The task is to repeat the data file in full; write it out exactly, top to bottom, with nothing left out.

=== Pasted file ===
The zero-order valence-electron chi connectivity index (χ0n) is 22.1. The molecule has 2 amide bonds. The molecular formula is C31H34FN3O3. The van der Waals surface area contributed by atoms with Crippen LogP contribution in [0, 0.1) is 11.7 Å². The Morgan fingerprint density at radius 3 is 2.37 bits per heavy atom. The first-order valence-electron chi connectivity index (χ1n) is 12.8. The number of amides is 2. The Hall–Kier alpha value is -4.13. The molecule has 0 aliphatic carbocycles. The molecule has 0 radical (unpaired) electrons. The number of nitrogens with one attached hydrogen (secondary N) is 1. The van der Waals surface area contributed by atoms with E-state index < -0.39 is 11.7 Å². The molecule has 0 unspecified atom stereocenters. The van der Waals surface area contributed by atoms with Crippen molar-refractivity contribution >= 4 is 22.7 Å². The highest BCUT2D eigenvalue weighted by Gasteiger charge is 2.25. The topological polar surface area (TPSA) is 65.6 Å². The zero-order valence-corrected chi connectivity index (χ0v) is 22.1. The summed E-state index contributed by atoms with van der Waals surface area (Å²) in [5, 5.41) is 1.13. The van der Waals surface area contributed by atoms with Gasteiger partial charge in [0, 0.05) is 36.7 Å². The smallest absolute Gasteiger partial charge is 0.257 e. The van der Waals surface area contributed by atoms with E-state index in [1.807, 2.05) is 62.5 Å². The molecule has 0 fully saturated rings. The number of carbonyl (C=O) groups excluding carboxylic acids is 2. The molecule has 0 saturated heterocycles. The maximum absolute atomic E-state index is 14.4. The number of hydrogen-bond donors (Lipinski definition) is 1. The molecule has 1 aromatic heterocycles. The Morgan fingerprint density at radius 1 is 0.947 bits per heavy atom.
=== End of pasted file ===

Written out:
The zero-order valence-electron chi connectivity index (χ0n) is 22.1. The molecule has 2 amide bonds. The molecular formula is C31H34FN3O3. The van der Waals surface area contributed by atoms with Crippen LogP contribution in [0, 0.1) is 11.7 Å². The Morgan fingerprint density at radius 3 is 2.37 bits per heavy atom. The first-order valence-electron chi connectivity index (χ1n) is 12.8. The number of amides is 2. The Hall–Kier alpha value is -4.13. The molecule has 0 aliphatic carbocycles. The molecule has 0 radical (unpaired) electrons. The number of nitrogens with one attached hydrogen (secondary N) is 1. The van der Waals surface area contributed by atoms with E-state index < -0.39 is 11.7 Å². The molecule has 0 unspecified atom stereocenters. The van der Waals surface area contributed by atoms with Crippen molar-refractivity contribution >= 4 is 22.7 Å². The highest BCUT2D eigenvalue weighted by Gasteiger charge is 2.25. The topological polar surface area (TPSA) is 65.6 Å². The zero-order valence-corrected chi connectivity index (χ0v) is 22.1. The summed E-state index contributed by atoms with van der Waals surface area (Å²) in [5, 5.41) is 1.13. The van der Waals surface area contributed by atoms with Gasteiger partial charge in [0, 0.05) is 36.7 Å². The smallest absolute Gasteiger partial charge is 0.257 e. The van der Waals surface area contributed by atoms with E-state index in [1.807, 2.05) is 62.5 Å². The molecule has 0 fully saturated rings. The number of carbonyl (C=O) groups excluding carboxylic acids is 2. The molecule has 0 saturated heterocycles. The maximum absolute atomic E-state index is 14.4. The number of hydrogen-bond donors (Lipinski definition) is 1. The molecule has 1 aromatic heterocycles. The Morgan fingerprint density at radius 1 is 0.947 bits per heavy atom.